P.E.I. performers proud of their country

 We Are Canadian!, a new show performed by the Young Company at the Charlottetown Festival, explores new and old cultures

Sally Cole scole@theguardian.pe.ca
Published on August 1, 2014

Young Company members perform the opening number in We Are Canadian! inside Memorial Hall at the Confederation Centre of the Arts. From left are Greg Borris, with Alex Kelly and Melissa MacKenzie, who are from P.E.I., Gray Monczka, Jeff Toste and Robyn Harrison. The high-energy show continues until Aug. 23.


It’s raining outside, but inside Memorial Hall in Charlottetown it’s bright and cheery as Young Company members burst onto the stage singing.

Dressed in red and white and lifting their arms into the air, their voices, rich in talent and in pride, reach out to every corner of the room and to delighted faces of all ages: “People from the whole wide world come to where the Maple Leaf's unfurled. We Are Canadian. And this is our home."

It’s the opening number from the new musical, We are Canadian!, that is attracting large crowds six days a week at the Confederation Centre of the Arts amphitheatre on fine days and in Memorial Hall on rainy days.

It features the talents of 14 young Canadians who know how to engage their audience. And, whether they’re performing the Irish Lullaby, the First Nations Poem, the Acadian step dance or the Eastern European folk dance, their enthusiasm inspires crowd participation with every number.

“The audience is all around us and we’re allowed to interact with them as we showcase our love for Canada and the cultural mosaic that we are,” says company member Melissa MacKenzie.

And by the time company members reach the final number, the audience responds with thunderous applause.

“Honestly, every show feels like we’re stepping up and finding more energy and more life (in the music). And that’s thrilling,” says MacKenzie, one of two Islanders performing in this year’s show that continues until Aug. 23.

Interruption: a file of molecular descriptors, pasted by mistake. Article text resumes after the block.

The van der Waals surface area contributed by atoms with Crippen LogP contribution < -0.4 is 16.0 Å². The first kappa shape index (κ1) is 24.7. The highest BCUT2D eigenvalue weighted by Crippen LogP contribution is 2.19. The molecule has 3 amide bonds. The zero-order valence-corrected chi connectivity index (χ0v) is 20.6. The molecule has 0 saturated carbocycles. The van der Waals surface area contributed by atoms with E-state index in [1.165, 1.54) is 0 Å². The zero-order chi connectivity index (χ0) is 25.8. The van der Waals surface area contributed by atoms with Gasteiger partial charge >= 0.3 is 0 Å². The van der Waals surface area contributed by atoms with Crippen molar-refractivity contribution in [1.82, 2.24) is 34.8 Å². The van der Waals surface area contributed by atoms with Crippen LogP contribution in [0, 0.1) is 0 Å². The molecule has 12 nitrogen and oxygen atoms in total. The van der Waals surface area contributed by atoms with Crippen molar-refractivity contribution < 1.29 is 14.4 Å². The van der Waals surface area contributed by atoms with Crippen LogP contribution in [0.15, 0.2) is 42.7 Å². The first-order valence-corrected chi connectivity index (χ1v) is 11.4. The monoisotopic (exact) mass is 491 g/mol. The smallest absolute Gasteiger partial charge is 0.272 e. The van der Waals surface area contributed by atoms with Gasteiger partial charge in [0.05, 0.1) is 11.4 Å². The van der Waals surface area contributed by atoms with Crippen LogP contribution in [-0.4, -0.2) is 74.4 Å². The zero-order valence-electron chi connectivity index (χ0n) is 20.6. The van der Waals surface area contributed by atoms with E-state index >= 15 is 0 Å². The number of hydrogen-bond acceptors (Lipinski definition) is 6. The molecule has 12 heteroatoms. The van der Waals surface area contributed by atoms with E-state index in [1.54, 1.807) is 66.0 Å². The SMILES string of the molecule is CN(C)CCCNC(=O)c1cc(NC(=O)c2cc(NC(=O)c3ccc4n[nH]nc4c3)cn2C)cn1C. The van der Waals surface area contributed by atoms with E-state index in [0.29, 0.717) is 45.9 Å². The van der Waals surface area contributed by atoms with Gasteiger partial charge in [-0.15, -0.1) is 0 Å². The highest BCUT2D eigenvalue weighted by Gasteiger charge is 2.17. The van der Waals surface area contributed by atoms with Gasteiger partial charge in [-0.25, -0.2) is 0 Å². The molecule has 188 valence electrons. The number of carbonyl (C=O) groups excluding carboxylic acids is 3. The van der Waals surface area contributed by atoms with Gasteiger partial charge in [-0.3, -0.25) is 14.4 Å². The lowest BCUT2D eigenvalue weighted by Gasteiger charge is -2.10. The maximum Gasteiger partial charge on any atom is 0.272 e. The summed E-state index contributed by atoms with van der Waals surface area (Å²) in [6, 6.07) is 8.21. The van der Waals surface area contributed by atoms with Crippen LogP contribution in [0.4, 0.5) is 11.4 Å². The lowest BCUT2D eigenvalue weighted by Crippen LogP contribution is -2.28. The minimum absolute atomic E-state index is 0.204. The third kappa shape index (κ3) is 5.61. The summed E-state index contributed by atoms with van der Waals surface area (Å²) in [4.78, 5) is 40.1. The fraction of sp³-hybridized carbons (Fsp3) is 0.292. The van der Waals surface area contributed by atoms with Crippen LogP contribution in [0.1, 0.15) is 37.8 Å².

Alex Kelly is the other local performer.

“We feed off the energy of the audience so when they get excited, it makes us perform even harder. We top each other,” says Kelly, who is thrilled about returning to the Young Company after performing in its 2010 production, Abegweit Soul of the Island.

“Our group is incredible cohesive. We all get along really well. So it’s a great atmosphere to work and perform in — having all these great, talented people around me in the show.”

The new show is the brainchild of the centre’s artistic director.

“After doing shows about the various provinces and the individualism of each, it seemed to me the right thing to do, to do a show about Canada,” says Anne Allan.

It’s also a perfect fit for the 150th anniversary of the Charlottetown Conference which led to the birth of the nation.

“Because Canada is always evolving and changing I thought it was important to explore the cultural aspects of the country and how much it has changed since Alan Lund first created Les Feux Follets in 1965.

“We’ve taken our inspiration from Les Feux Follets. Then we’ve added different cultures to it, along with a little history of the first peoples who came to Prince Edward Island. We naturally start with the First Nations, move to the Acadians and then to the English, the Scottish and the Irish,” says Allan who set to work with her team, Kerry Gage as director and choreographer, Jacqueline Sadler, music director and Cory Sincennes, set and costume designer, to create the new show.

“So we’ve added the multicultural society that is now Eastern Europe. Then we’ve taken it further than that, towards China, India and the Middle East. And we finish it with a fantastic Caribbean number.

“It was important to me to recognize the huge diversity in Canada. And we’re so lucky that we have young artists of many different cultures in the show this year to show that.”

Later, when the show is over, one audience member calls it a “winner.”

“It was fantastic. I loved seeing all the different dances from all the different nationalities,” says Nelleke Calder, who is from New Brunswick.

Lisa Heldman agrees.

“I loved it. It’s a great representation of our country,” says Heldmann of Elmira, Ont.

For Hannah Rose Swan, who is a young dancer, it was the energy of the dancers that captured her attention.

“Just to see the enthusiasm the group has. They just keep going and going,” says Swan, a Fredericton, N.B., resident.

What’s the secret to the show?

Relating to the audience, says MacKenzie.

“It’s about making that connection. It’s such a good feeling.”


If you are going

What: We Are Canadian!

When and where: Monday-Saturday at noon at the Confederation Centre of the Arts until Aug. 23. It’s held in amphitheatre on fine days and Memorial Hall on rainy days.

Admission: Free.